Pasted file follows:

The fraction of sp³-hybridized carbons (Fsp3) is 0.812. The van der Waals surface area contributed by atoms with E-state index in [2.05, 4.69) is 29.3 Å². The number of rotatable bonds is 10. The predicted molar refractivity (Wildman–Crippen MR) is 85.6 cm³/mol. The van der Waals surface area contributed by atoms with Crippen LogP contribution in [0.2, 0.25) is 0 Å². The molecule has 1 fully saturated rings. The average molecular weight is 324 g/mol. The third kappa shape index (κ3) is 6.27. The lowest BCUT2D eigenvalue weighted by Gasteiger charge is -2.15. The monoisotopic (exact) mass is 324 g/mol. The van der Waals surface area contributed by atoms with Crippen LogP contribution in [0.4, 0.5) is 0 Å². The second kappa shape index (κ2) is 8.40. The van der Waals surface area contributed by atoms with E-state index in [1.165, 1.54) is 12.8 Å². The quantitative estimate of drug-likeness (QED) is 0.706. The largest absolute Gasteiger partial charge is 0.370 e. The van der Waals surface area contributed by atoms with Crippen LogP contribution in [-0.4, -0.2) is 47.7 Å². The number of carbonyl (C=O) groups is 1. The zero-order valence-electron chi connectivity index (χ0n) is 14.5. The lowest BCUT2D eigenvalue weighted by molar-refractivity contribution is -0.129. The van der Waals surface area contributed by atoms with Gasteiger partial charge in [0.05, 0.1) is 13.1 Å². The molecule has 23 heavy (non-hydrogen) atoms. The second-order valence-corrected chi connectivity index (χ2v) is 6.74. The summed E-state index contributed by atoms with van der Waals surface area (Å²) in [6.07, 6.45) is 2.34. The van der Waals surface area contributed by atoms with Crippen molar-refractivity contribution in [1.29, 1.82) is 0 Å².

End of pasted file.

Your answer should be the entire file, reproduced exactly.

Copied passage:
The fraction of sp³-hybridized carbons (Fsp3) is 0.812. The van der Waals surface area contributed by atoms with E-state index in [2.05, 4.69) is 29.3 Å². The number of rotatable bonds is 10. The predicted molar refractivity (Wildman–Crippen MR) is 85.6 cm³/mol. The van der Waals surface area contributed by atoms with Crippen LogP contribution in [0.2, 0.25) is 0 Å². The molecule has 1 fully saturated rings. The average molecular weight is 324 g/mol. The third kappa shape index (κ3) is 6.27. The lowest BCUT2D eigenvalue weighted by Gasteiger charge is -2.15. The monoisotopic (exact) mass is 324 g/mol. The van der Waals surface area contributed by atoms with Crippen LogP contribution in [0.4, 0.5) is 0 Å². The second kappa shape index (κ2) is 8.40. The van der Waals surface area contributed by atoms with E-state index in [1.165, 1.54) is 12.8 Å². The quantitative estimate of drug-likeness (QED) is 0.706. The largest absolute Gasteiger partial charge is 0.370 e. The van der Waals surface area contributed by atoms with Crippen LogP contribution in [-0.4, -0.2) is 47.7 Å². The number of carbonyl (C=O) groups is 1. The zero-order valence-electron chi connectivity index (χ0n) is 14.5. The lowest BCUT2D eigenvalue weighted by molar-refractivity contribution is -0.129. The van der Waals surface area contributed by atoms with Gasteiger partial charge in [0.05, 0.1) is 13.1 Å². The molecule has 23 heavy (non-hydrogen) atoms. The second-order valence-corrected chi connectivity index (χ2v) is 6.74. The summed E-state index contributed by atoms with van der Waals surface area (Å²) in [6.07, 6.45) is 2.34. The van der Waals surface area contributed by atoms with Crippen molar-refractivity contribution in [1.29, 1.82) is 0 Å².